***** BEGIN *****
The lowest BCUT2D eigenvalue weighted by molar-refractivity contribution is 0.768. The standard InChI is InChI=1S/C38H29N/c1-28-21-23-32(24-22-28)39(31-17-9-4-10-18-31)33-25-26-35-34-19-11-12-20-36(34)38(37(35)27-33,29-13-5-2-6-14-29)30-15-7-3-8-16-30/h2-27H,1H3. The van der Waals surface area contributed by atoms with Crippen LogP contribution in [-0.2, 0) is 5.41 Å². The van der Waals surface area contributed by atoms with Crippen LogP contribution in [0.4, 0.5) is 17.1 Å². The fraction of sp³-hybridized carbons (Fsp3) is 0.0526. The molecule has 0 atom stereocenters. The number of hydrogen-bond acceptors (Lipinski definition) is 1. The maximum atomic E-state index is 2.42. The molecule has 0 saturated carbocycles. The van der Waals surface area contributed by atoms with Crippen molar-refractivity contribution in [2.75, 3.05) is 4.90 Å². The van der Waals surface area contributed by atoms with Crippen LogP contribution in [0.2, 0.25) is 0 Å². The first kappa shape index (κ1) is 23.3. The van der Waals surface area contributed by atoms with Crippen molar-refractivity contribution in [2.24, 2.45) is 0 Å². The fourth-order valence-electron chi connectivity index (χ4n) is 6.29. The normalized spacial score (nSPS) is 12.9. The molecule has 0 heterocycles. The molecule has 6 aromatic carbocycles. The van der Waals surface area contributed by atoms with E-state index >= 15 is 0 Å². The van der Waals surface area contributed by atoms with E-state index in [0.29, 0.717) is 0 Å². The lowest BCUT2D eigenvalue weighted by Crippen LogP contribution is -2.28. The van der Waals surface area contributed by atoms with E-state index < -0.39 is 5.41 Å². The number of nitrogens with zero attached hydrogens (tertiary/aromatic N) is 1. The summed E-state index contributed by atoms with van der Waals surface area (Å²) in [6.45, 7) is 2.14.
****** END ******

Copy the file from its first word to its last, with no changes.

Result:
The lowest BCUT2D eigenvalue weighted by molar-refractivity contribution is 0.768. The standard InChI is InChI=1S/C38H29N/c1-28-21-23-32(24-22-28)39(31-17-9-4-10-18-31)33-25-26-35-34-19-11-12-20-36(34)38(37(35)27-33,29-13-5-2-6-14-29)30-15-7-3-8-16-30/h2-27H,1H3. The van der Waals surface area contributed by atoms with Crippen LogP contribution in [-0.2, 0) is 5.41 Å². The van der Waals surface area contributed by atoms with Crippen LogP contribution in [0.4, 0.5) is 17.1 Å². The fraction of sp³-hybridized carbons (Fsp3) is 0.0526. The molecule has 0 atom stereocenters. The number of hydrogen-bond acceptors (Lipinski definition) is 1. The maximum atomic E-state index is 2.42. The molecule has 0 saturated carbocycles. The van der Waals surface area contributed by atoms with Crippen molar-refractivity contribution in [2.75, 3.05) is 4.90 Å². The van der Waals surface area contributed by atoms with Crippen LogP contribution in [0.2, 0.25) is 0 Å². The first kappa shape index (κ1) is 23.3. The van der Waals surface area contributed by atoms with Crippen molar-refractivity contribution in [2.24, 2.45) is 0 Å². The fourth-order valence-electron chi connectivity index (χ4n) is 6.29. The normalized spacial score (nSPS) is 12.9. The molecule has 0 heterocycles. The molecule has 6 aromatic carbocycles. The van der Waals surface area contributed by atoms with E-state index >= 15 is 0 Å². The van der Waals surface area contributed by atoms with E-state index in [0.29, 0.717) is 0 Å². The lowest BCUT2D eigenvalue weighted by Crippen LogP contribution is -2.28. The van der Waals surface area contributed by atoms with E-state index < -0.39 is 5.41 Å². The number of nitrogens with zero attached hydrogens (tertiary/aromatic N) is 1. The summed E-state index contributed by atoms with van der Waals surface area (Å²) in [6.45, 7) is 2.14.